Last night A ton of videos have been leaked online that are likely Grand Theft Auto VI, a video game currently in development and likely to be released in a few years. The footage is rough, in many cases nothing more than placeholders, and it’s both the most wonderful and the most common thing you’ll see this week.
This is remarkable, of course, because of the scale of the leaks. It is one of the largest video game series on the planet. Rockstar is known for being secretive. It’s rare to get any credible leak from the Rockstar game development studio; to receive such footage is unprecedented.
But that’s also okay, because that’s what a video game in development looks like. It must be rough because it’s not finished. Comparing the “play” in this shot to the finished product is like judging a pizza while you still have cheese on top, or a house when the only thing left is a frame and a few windows.
Every game you’ve ever played looked like this at some point (or a temporary version of it). Last of us looked like shit Skyrim looked like a donkey The Witcher 3 at some point would be nothing more than blocks and placeholder text. The only difference between them and Grand Theft Auto VI is that we should see the latter while the game is still in development.
While some people were critical of the footage (in rare cases to predictable extremes), I think the vast majority of the fans unanimously expressed great interest. interest in new Grand Theft Auto specifically the game, of course, but also just seeing Any sort of a major video game in such a raw and unfinished state.
People like to look behind the scenes, this is something the TV and film industry has known for decades, but for many reasons video games have rarely trusted the average fan to know that the game looks like it has failed for much of its development (that’s right, one of the main reasons I run my art feature is to fight it in one small way!).
So along with the reaction of the average player this weekend, I also saw a lot of developers complaining about the leaks, saying that this is not how we should first look at the game, that the footage is doing a disservice to developers who deserve to showcase their game in such a way, how it will be seen (or hoped to be seen) in the final product.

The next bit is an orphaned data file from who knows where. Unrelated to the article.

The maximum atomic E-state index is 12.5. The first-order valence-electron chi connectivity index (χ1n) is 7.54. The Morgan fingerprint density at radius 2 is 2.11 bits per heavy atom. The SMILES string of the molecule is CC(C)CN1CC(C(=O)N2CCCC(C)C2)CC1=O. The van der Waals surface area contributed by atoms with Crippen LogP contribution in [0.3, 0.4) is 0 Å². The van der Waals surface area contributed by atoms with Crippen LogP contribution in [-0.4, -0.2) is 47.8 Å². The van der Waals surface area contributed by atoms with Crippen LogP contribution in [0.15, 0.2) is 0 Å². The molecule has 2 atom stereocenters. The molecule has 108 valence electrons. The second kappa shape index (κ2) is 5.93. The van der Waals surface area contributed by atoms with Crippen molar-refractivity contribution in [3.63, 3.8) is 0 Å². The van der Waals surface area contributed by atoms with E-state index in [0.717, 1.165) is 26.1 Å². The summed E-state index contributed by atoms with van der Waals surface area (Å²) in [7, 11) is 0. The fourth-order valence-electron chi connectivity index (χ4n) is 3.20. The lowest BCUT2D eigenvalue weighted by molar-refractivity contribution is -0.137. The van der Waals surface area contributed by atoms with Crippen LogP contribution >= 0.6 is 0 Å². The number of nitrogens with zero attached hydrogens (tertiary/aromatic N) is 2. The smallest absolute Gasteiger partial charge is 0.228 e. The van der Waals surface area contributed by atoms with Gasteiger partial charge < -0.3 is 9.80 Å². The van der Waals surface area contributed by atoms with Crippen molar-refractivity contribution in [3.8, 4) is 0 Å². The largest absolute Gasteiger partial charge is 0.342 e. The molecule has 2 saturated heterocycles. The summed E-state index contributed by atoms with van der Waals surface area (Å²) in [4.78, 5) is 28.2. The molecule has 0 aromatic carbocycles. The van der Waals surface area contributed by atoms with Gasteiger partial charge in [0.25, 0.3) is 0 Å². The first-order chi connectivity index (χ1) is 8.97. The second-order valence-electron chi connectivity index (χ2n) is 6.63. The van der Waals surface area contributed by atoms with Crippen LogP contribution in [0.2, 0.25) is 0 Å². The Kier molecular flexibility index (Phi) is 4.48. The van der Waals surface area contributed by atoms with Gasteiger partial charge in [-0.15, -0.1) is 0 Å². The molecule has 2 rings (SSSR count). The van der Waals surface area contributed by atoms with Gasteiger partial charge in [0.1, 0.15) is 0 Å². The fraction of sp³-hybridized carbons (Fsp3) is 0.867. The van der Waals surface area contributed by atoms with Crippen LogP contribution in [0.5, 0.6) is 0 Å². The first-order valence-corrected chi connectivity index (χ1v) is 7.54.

Why doesn’t someone work at Rockstar Indeed worry about that unless the only thing you were really worried about was maintaining the industry’s obsession with pre-orders and tightly controlled pre-release marketing? Stills from Hollywood movies and major TV shows are constantly leaking, showing everything from stars with prosthetics dangling from their faces to green screens behind them, and we take it easy because we all understand that this is how films are made. A Marvel blockbuster on the big screen won’t look like a blurry photo of Chris Hemsworth wearing a semi-suit.
Video games are no different! They start on the back of napkins and, years later, end up with something cool that we play and enjoy. This process is not magical, it requires Work, and just because the average gamer never sees it doesn’t mean it doesn’t happen. These videos, no matter how strange and ridiculous they may look, Work. I would like us to see more footage like this, both before and after the release of the game.
I will always advocate greater transparency on the part of developers and publishers, but I don’t want to sit here and argue that developers should always be this is transparent. This is a colossal leak, probably obtained by criminal means. And a lot of the uploaded footage lacks the context needed to make it really useful as a behind-the-scenes look at what’s going on. Grand Theft Auto VI. If I was working on a game and things spilled out like this, with no framing, I’d be pissed too!
What I really want to say is that I hope this leak can be at least educational and not just sensational. That while the circumstances were pretty shitty for the team involved in this particular case, as part of a larger conversation about secrecy and transparency (the one we’ve had for a decade) I hope this can be an important marker showing that, you know what, most of us are smart enough to understand that this is how sausage is made.
And it will a lot of people, because as violent as it may seem now, in September 2022, it is Grand Theft Auto the game. Millions of gamers will end up buying and playing the finished product (sausage) whenever it is eventually released, and then be able to look back at that footage (how it was made) and draw a line between them.
Maybe this will just be a superficial exercise for many, a lot of people saying “yeah, look at that” or simplistic YouTube videos pointing out differences in mission scenarios. But I hope that in the long run it will also help millions of people better understand how their video games are made, even if the means by which they they got that lesson wasn’t exactly perfect.